The Celtic Origins Of The Icelanders

While most of the people with a certain knowledge regarding Iceland would consider that the Icelanders are solely descended from the Norse colonists who settled there during the 9th and 10th centuries, it must be mentioned that their genetic structure is not entirely Scandinavian in origin.

The contemporary Icelanders are as such descended from both the Norse colonists who settled there during the Viking Age (that spanned from the 8th to the 11th century) as well as from various Celtic-speaking populations that were brought by the Norsemen from their raids in Ireland and Scotland (and possibly even the Hebrides, the Shetlands, the Orkneys, and Isle of Man).

Most people think that Iceland was uninhabited prior to the Norsemen’s arrival, but sparse archaeological findings as well as various written accounts suggest that there might have been an Irish/Scottish presence in Iceland before the Norse settlement which commenced in the 9th century. This presence, however, was represented only by Irish and Scottish hermit monks (known as ‘Papar‘ in medieval texts) who were most likely part of a mission sent to the isles of the North Atlantic Ocean in order to spread Christianity.

Iceland on Olaus Magnus’ 1539 ‘Carta Marina’. Image source: commons.wikipedia.org

Nowadays, in Iceland there are several place names of Gaeilge origins such as Bekansstaðir (i.e. ‘Beecan’s place’), Njálsstaðir (i.e. ‘Nial’s place’) and Írafell (i.e. ‘Mount Irish’). Furthermore, genetic studies reveal the fact that the Icelanders are of both Norse and Irish descent.

A genetic research project conducted by deCODE in association with Oxford University published the results of the mtDNA (the mitochondrial DNA representing the female genetic lineage) which showed the fact that 63% of Icelandic women are of Irish/Scottish origin, with their lineage being connected to the British archipelago.

The remainder of 37% of the female settlers in Iceland were shown to be of Norse origin, stemming from Norway. On the other hand, concerning the male population, the study revealed a greater Norse genetic influence among men than in women. As such, 80% of the Icelandic men are Norse and only 20% Irish/Scottish.

Below is a short funny and interesting Icelandic TV report on the mixed genetic legacy of the Icelanders:

Documentation sources and external links:


4 Responses to The Celtic Origins Of The Icelanders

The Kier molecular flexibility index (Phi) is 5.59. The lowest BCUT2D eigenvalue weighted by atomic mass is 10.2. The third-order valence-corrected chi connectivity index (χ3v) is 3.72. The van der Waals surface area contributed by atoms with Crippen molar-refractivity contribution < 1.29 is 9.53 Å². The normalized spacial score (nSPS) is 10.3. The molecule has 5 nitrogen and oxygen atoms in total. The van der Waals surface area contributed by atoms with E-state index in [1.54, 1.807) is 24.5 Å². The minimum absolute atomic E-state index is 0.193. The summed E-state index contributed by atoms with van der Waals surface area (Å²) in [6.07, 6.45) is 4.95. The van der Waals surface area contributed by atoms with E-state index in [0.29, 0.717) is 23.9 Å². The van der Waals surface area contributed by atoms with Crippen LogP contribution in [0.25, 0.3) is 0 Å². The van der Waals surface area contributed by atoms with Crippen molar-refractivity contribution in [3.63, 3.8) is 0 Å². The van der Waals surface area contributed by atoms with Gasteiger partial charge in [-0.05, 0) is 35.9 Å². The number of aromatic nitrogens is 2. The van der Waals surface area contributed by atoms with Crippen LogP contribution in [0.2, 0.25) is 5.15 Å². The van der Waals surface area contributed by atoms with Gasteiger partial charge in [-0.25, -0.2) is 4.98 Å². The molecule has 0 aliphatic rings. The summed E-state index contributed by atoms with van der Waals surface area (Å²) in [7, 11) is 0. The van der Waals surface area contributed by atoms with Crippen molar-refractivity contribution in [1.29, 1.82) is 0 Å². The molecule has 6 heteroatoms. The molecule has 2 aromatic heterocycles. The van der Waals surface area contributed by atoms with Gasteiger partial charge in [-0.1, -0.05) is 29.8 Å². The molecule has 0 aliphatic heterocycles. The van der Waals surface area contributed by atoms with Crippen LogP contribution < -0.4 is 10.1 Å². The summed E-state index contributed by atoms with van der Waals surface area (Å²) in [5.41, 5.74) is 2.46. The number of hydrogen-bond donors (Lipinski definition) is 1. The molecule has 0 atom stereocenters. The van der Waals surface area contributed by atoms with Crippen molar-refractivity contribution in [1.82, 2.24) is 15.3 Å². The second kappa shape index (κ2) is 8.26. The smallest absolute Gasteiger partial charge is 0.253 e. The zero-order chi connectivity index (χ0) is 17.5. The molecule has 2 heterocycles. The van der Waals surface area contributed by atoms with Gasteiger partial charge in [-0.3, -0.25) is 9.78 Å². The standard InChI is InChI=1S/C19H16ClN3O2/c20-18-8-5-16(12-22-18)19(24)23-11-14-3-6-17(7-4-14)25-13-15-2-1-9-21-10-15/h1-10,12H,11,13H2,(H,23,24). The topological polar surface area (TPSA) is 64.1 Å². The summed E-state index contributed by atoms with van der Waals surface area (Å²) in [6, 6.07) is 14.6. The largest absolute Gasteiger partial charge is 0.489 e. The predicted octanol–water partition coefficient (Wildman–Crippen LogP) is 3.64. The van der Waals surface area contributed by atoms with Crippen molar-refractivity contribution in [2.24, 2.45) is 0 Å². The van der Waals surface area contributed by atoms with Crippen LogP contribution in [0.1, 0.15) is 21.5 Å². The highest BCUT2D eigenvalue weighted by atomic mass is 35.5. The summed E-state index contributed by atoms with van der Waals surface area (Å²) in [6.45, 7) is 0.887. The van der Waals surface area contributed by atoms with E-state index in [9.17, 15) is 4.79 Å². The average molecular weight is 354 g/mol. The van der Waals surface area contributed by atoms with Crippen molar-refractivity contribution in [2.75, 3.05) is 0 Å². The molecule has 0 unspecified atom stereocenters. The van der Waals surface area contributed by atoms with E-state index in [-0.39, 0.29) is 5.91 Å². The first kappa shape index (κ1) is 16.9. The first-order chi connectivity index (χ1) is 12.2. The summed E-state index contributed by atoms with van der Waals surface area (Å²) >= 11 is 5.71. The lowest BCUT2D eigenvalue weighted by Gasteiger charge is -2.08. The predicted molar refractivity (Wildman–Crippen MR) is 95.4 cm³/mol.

1. Jelpe Jølpe says:

    It’s a myth that the Norse brought Celts to Iceland as slaves. The pagan Celts from south of Ireland had to flee from Christianity. They ended up in Norway around 500 BC and integrated with the Norse society. That is how the Norse learned to build drakkars that was built in Ireland for as long as 2500 BC. The Irish pagans brought this pirate culture to the south west of Norway and returned to Ireland to revenge their betrayal. The presence of R1b genes is still a majority in south west of Norway and the largest genetic group of Norway today.

  2. Adrian Martyn says:

    Hi there. Germanic and Celtic are best understood now as linguistic groups, not ethnicities. There were no Celtic populations in ‘the British Isles’ in the time concerned as ‘Celt(s)’/’Celtic’ were not terms used by any people in medieval Ireland or Britain. ‘The British Isles’ is a political nickname for the United Kingdom of Great Britain and Ireland (1801-1922) so using it in this context is woefully anachronistic. Likewise “Hiberno-Scottish Catholic mission”; the missionaries concerned were almost entriely Irish not Scottish – the confusion arises because the Irish then used the Latin term, Scotti, for themselves. Even “place names of Celtic origins” is incorrect; Celtic is a group term, so the word that should be used for the actual language concerned should be Gaeilge or Irish. “mixed Celtic-Norse origin”; should read “Norse-Irish”, as Celtic is a modern linguistic term with no ethnic application whatsoever. The Celts most certainly did exist, but in Iron Age and Roman Gaul, not Britain and Ireland, let alone Iceland. Cheers!

  3. Martin Aherne says:

    Ioften heard that vikings were expelled from dublin in 903 ,making another comeback later,those that lekt with their native irish women sailed away to Iceland ,these were known in the Irish language as Gallgael ,the foreign Irish,as in the modern scotland Galloway

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